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Friday, March 2, 2001

Post-op Achilles repair plan creates stress

Following Achilles tendon repair, immediate weightbearing and immobilization closer to neutral plantarflexion are thought to limit atrophy and stiffness, but may place deleterious stress on the repair. The study in scientific paper 102, presented Thursday, estimated the relative stress on the Achilles tendon during weightbearing with immobilization in varying degrees of plantarflexion.

EMG activity from the plantarflexors was recorded during walking in 10 subjects (six men, four women) without ankle pathology. Four walking conditions were examined: normal walking, immobilized (cam walker) in neutral plantarflexion, immobilized with a ½" heel lift, and immobilized with a 1" heel lift. In the immobilized ankle, the addition of a 1" heel lift was sufficient to minimize plantarflexor activity during walking.

EMG activity relative to plantarflexor torque was determined for each subject during isometric contractions at 25 percent, 50 percent, 75 percent and 100 percent of maximal voluntary contraction (MVC). EMG activity during walking was calculated as a percentage of MVC based on the EMG-torque relationship during graded isometric contractions.

During normal walking the plantarflexor torque was estimated to be 30±12 percent (SD) of MVC, compared with 21±15 percent MVC for immobilization in neutral (p < 0.01), 17±15 percent MVC with the addition of a " heel lift (p < 0.01) and 12±12 percent MVC with the addition of a 1" heel lift (p < 0.01).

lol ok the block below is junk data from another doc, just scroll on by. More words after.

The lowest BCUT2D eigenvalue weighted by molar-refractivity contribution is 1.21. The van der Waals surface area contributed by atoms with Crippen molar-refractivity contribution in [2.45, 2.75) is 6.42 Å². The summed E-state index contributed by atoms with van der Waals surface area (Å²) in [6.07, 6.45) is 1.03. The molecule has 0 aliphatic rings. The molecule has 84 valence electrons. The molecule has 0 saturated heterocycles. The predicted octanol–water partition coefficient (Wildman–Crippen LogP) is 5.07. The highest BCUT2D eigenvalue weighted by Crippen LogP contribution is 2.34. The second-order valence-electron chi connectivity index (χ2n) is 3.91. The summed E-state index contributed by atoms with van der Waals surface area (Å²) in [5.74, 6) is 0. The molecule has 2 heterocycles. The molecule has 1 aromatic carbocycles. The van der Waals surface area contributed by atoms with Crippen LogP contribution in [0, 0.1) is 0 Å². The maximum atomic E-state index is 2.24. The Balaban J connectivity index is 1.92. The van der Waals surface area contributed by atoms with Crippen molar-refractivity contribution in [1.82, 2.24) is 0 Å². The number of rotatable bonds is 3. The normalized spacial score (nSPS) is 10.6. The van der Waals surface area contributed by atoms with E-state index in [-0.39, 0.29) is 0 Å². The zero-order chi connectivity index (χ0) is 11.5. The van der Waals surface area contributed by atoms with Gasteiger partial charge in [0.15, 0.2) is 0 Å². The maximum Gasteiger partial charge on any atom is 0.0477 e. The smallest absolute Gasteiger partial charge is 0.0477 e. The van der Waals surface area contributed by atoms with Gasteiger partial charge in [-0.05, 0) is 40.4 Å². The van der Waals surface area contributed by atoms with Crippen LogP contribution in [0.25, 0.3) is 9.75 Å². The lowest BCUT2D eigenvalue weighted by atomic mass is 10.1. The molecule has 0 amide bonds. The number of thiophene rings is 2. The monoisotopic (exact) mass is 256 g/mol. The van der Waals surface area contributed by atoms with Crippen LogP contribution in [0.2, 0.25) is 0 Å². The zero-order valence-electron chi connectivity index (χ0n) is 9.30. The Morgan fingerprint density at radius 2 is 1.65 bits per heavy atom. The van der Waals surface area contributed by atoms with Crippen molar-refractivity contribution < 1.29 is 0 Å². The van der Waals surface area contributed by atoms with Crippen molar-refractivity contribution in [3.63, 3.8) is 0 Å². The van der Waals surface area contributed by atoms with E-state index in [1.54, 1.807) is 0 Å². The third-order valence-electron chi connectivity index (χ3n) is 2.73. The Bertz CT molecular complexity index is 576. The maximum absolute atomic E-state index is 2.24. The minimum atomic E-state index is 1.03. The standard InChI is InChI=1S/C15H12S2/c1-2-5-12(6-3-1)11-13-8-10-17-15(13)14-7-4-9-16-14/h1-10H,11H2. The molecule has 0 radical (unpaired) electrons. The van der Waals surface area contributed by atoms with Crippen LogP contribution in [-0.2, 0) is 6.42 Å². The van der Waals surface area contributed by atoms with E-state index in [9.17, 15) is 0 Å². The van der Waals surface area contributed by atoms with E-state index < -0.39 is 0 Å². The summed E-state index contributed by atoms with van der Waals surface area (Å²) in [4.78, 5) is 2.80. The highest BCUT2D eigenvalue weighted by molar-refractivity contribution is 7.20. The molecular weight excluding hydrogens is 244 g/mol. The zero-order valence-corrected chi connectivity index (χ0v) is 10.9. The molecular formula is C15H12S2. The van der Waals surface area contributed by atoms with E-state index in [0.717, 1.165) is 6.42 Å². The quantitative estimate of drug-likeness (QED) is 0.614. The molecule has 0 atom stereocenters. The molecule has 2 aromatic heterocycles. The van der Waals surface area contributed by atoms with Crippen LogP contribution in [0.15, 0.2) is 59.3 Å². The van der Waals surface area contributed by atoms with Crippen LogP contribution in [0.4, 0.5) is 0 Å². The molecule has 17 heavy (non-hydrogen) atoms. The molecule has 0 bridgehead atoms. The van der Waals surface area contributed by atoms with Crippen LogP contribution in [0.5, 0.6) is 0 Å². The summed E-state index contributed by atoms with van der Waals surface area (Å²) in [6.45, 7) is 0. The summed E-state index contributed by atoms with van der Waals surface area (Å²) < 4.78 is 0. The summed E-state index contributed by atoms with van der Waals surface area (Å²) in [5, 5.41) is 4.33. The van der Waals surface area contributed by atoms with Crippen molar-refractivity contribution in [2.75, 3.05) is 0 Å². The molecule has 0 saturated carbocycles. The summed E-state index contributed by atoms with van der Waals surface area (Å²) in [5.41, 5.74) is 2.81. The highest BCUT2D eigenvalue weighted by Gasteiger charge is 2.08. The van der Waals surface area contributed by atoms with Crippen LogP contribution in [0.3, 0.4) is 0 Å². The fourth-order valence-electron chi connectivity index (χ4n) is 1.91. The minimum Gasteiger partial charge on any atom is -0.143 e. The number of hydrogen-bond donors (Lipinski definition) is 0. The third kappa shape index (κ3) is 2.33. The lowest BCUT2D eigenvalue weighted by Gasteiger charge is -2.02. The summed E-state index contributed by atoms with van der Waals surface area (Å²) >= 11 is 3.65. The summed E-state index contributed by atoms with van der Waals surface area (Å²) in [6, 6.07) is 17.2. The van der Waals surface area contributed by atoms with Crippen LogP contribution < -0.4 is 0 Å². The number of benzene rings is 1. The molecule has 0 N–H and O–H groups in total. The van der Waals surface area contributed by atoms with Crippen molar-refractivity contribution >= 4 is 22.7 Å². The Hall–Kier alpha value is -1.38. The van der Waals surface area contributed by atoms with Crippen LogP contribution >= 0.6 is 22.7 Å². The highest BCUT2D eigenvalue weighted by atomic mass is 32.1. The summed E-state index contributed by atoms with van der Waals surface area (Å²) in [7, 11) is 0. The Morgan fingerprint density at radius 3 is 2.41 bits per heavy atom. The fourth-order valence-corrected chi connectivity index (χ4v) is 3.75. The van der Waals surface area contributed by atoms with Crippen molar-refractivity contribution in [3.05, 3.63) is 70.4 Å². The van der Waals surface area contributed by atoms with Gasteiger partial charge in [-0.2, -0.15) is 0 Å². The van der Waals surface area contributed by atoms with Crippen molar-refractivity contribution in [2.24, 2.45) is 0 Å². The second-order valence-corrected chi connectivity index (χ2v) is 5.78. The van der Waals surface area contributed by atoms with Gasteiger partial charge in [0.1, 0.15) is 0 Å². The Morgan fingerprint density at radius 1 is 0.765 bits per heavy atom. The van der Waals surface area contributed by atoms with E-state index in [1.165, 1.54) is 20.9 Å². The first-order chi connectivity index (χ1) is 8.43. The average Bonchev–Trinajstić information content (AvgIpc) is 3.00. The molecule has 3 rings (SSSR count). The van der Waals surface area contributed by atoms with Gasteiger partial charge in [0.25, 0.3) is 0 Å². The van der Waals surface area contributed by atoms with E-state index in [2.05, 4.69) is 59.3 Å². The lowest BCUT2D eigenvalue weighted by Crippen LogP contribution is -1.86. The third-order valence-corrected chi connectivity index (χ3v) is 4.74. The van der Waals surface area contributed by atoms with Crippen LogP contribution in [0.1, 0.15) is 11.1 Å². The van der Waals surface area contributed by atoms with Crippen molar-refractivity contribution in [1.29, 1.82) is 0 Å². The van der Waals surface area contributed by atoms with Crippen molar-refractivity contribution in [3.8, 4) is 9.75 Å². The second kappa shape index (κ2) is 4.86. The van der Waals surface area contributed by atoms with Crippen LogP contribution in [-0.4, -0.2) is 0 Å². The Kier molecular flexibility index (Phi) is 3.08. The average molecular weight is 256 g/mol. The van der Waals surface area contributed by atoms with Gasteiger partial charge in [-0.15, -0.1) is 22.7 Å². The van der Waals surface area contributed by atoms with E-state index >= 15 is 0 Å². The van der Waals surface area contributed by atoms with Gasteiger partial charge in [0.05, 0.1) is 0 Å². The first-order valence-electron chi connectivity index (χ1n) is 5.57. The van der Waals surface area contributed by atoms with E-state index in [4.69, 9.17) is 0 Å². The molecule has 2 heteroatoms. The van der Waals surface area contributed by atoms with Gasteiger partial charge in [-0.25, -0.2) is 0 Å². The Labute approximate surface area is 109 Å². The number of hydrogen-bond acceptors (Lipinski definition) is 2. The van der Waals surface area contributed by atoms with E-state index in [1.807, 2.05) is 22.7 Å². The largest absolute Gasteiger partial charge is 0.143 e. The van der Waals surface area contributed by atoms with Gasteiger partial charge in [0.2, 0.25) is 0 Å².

The 1" heel lift resulted in less than 10 degrees plantarflexion in all subjects. When the ankle is immobilized, stress on the Achilles tendon is determined by the degree of plantarflexion and the contractile activity of the plantarflexors. In the immobilized ankle, the addition of a 1" heel lift was sufficient to minimize plantarflexor activity during walking.

Investigators are Kenneth H. Akizuki, MD; Eric J. Gartman, BA; Barton Nisonson, MD; and Malachy P. McHugh, PhD, all of the Nicholas Institute of Sports Medicine and Athletic Trauma at Lenox Hill Hospital, New York, N.Y.; and Simon Ben-Avi, PhD, Cooper Union School of Engineering, New York, N.Y.

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Last modified 15/February/2001 by IS